“VUCA” won’t mean anything to a lot of Brits, but in recent times has become a term that most accurately describes the world in which we live.

VUCA is an acronym first used by the U.S. Army War College  to describe the more Volatile, Uncertain, Complex and Ambiguous multilateral world that resulted from the end of the Cold War.

It gained currency during the Iraqi insurgency – and is now a fitting assessment of the situation facing the UK, as uncertainty around Brexit makes it difficult for marketers to plan for their future.

According to an Enders Analysis report published this month, a ‘no deal’ Brexit could trigger the UK’s first advertising recession in a decade.  At the same time, the latest IPA Bellwether report for Q4 2018 saw six years of continuous marketing budget growth end, as some advertisers adopted a ‘wait and see’ approach.

But in the face of a softening market, it’s important for marketers not to lose their nerve, and instead be careful to weigh the short-term benefits of cheaper ad space against the longer-term challenges.

Recessionary studies going back as far as the 1920s consistently show that brands which maintain, rather than cut budgets, enjoy increased saliency that builds out market share over the long term.  That’s because it takes a long time to recover sales levels after a break in communications, and the effects on profitability in the mid-term are potentially more serious than those on cash-flow in the short term.

In such uncertain times, then, brands would do well to monitor the situation closely and take a dynamic approach to decision-making as it becomes clearer how the market – and audiences – are reacting.

There are a number of ways we expect the fall-out from Brexit to affect consumer behaviour in particular:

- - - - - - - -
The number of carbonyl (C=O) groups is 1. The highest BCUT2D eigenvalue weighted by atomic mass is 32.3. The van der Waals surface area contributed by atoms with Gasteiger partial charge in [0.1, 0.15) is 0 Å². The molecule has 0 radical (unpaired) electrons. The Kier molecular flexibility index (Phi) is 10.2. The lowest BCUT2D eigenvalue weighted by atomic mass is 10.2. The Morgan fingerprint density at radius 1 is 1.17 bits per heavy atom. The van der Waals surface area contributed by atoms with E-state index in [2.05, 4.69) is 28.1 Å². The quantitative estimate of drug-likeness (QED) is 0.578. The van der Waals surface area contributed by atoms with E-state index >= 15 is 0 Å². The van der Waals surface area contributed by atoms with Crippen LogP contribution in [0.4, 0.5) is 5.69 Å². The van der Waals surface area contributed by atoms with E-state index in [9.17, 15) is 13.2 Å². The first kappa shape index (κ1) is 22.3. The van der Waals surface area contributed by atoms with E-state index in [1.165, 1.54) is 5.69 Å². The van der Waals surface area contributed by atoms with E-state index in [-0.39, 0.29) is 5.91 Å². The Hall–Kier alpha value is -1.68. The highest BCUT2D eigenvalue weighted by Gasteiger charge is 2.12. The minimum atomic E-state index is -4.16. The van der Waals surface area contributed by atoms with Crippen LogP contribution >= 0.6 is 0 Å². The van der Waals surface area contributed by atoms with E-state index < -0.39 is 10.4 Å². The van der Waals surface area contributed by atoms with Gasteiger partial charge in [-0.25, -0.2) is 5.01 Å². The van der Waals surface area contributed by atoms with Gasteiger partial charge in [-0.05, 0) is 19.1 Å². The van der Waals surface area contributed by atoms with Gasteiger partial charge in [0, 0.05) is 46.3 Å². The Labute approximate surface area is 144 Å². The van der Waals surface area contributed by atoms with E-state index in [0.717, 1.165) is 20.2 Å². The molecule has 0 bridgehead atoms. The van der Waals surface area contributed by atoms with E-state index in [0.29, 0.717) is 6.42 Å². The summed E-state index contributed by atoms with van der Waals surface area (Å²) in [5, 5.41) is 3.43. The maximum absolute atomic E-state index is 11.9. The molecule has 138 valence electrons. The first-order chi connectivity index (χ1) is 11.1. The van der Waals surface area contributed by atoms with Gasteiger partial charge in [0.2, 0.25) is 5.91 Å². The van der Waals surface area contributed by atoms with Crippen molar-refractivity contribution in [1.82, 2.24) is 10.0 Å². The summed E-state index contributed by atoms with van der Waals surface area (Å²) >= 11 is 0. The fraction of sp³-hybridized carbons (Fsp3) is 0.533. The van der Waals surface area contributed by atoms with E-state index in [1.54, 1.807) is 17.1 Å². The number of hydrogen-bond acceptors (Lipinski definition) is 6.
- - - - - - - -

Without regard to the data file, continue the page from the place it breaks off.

Consumer Confidence

Post-Brexit we can expect some discretionary consumer spending to drop, at least in the short-term, as people wait to see just how much they are affected personally before jumping into any large purchases.

Breaking the News

When it comes to media consumption, there is potentially more positive news to come. In 2016, newspapers enjoyed a sales bump as people sought to better understand the implications of the referendum result as it unfolded. We expect Brexit to drive a similar increase this year as Brits look to be better informed of breaking news stories.

Money Saving Media

TV viewing figures saw a boost during the 2008/09 recession, with people choosing to save money by entertaining themselves at home. With audiences at least maintained in what could be a deflationary market, this means brands can expect more bang for their buck.

Escapist Entertainment

In uncertain times, people tend to seek out familiar voices and content that offers a sense of escapism – so trusted advertisers that offer reliable information or unforgettable entertainment should do well as we head into another unpredictable year.